“Red is the great clarifier – bright and revealing. I can’t imagine becoming bored with red – it would be like becoming bored with the person you love.” Diana Vreeland
Red is a powerfully symbolic colour and with strongly contrasting meanings. The Red Cross on white background signifies protection, and in meditation the red root chakra symbolises grounding. It is the colour of prosperity, success and the elite – we have ‘red carpet’ entrances and, across Asia, a red envelope of money signifies good fortune. It also defines blood and aggression – as in ‘seeing red’ – and the mark of a poor economy is being ‘in the red’.
Historical and Symbolic
In ancient Egypt, red was associated with life, health, and victory and Egyptians would paint themselves with red ochre during celebrations. In China, it is correlated to fire and corresponds to the south and summer. The Russian word for red ‘krasniy’ stems from the same old Slavic stem as the words beautiful and excellent. This is clearly a ‘power’ colour – it was official banner of the Byzantine rulers, Emperor Charlemagne painted his palace red as a symbol of authority and scarlet is still worn by Catholic cardinals. Red has a far more carnal use too – once the official colour of courtesans’ togas in Rome, it remains widely used within the sex industry today. Traditionally, red ‘blood’ is assigned to femininity, and white ‘seed’ to masculinity and both feature on many national flags and in heraldry. In addition, heraldic use of red indicates courage – perhaps explaining why it was so widely used on military uniforms. It may also symbolise change and a new world order – supporters of the French Revolution wore red, and later it was chosen for flags and iconography of both communist and socialist movements.
In a Cultural Context
Red was always highly prized and a variety of natural dyes have been used since ancient times, including the herb madder – found in the Tomb of Tutankhamun – and the mineral vermilion, found on Pompeii murals and Chinese lacquerware. In the late 19th century, the German chemical industry began developing synthetic pigments, beginning with cadmium red to replicate vermilion, and mars red to replace naturally occurring red ochre (iron oxide). The French Impressionist Henri Matisse was a prominent fan of the new cadmium red. Later, Mark Rothko employed it in even simpler form in sombre blocks on large canvases to signify deep emotion. Today, Anish Kapoor’s sculptural use of red pigment and Yayoi Kusama’s signature polka dots give a contemporary representation of the tragic blood-red symbolism that many artists have found at the heart of life.
Uses in Today’s World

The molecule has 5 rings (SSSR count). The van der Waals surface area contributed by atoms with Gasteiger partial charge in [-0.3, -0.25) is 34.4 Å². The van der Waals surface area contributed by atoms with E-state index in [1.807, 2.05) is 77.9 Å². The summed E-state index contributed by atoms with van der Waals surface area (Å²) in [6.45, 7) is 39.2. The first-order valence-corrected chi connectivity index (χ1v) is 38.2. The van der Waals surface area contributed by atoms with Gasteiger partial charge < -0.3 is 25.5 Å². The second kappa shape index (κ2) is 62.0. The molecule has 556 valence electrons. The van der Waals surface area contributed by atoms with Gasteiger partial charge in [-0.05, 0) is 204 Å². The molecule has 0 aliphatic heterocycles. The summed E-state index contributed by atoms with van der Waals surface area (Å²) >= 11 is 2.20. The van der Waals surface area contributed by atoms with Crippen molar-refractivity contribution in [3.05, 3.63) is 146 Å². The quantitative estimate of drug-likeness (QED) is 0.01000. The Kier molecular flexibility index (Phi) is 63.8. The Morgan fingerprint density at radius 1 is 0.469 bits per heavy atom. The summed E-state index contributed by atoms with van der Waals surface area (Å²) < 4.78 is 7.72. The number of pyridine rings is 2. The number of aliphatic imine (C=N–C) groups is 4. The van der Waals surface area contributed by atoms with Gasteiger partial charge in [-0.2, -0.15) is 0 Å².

Red has visibility – giving it wide applications to denote danger/caution in traffic and hazard signs and fire equipment. As an accent, it stimulates quick decisions, making it widely employed in ‘Sale’, ‘Buy Now’ or ‘Click Here’ messages. In the media industry, CNN, Netflix, YouTube and TED are ‘red brands’. Virgin Group, a mighty conglomerate including media, transportation and banking, has retained the distinctive blood-red signature reportedly sketched on a napkin when it was a startup record business. In advertising, it may be visual shorthand for glamour and status – models with scarlet lips and nails still feature routinely on sports-car adverts. It also conjures up vitality, making it popular for sports and activity brands. Classic FMCG food and beverage brands, including Campbell’s, Budweiser, Coca-Cola, Kellogg’s and Heinz, achieved worldwide standout and sales with their logos. Conversely, deep shades mixed with gold and warm wood imply sophistication, drama and intimacy, making them perennially popular for hotel, bar and performance settings – think of London’s Café Royal or the Opéra de Paris.
Looking Into the Future
There is so much more to be said about red. It is also the classic colour of celebration, most folk art – and Scandinavia. With my Danish roots, I strongly associate it with happy childhood memories: fresh strawberries with cream and the raising of the national red and white flag on birthdays. Most houses and summer cottages are Scandinavian Red, as were my first school bag, bike and clogs. In the future will see an even greater need to reinvent the use of red to create ‘real value’. I see it is as a great tool for transmitting an aura of warmth and positive virtues in branding and interiors – a real reminder of inviting playfulness. In my book, a good story starts with red.
Concept + Information: Anne Lise Kjaer – www.kjaer-global.com
1) Neon Art by Korean Artist Lee Jung >>
2) a: Red Cross Poster b: I shop and therefore I am Barbara Kruger c: Typewriter MoMa
d: Lord Snowdon in the Guardian – photos by Kjaer Global
3) Video Installation by Tacita Dean – photo © Kjaer Global
4) Anish Kapoor at the Royal Academy + Yayoi Kusama at Tate Modern – photos © Kjaer Global
5) Campel TED x Salford – photo © Kjaer Global
6) Soup Andy Warhol MoMa – photo © Kjaer Global
7) The Red House Oslo >>
8) Childhood Snapshots Kjaer Global – Illustration: Kræsten Krum Byskov
9) Body text image: Mona Hatoum Hot Spot III photo © Kjaer Global >>
Pantone TPX Colours
Cabernet 19-1724 TPX
Chilli Pepper 19-1557 TPX
Fiery Red 18-1664 TPX
Cherry Tomato 17-1563 TPX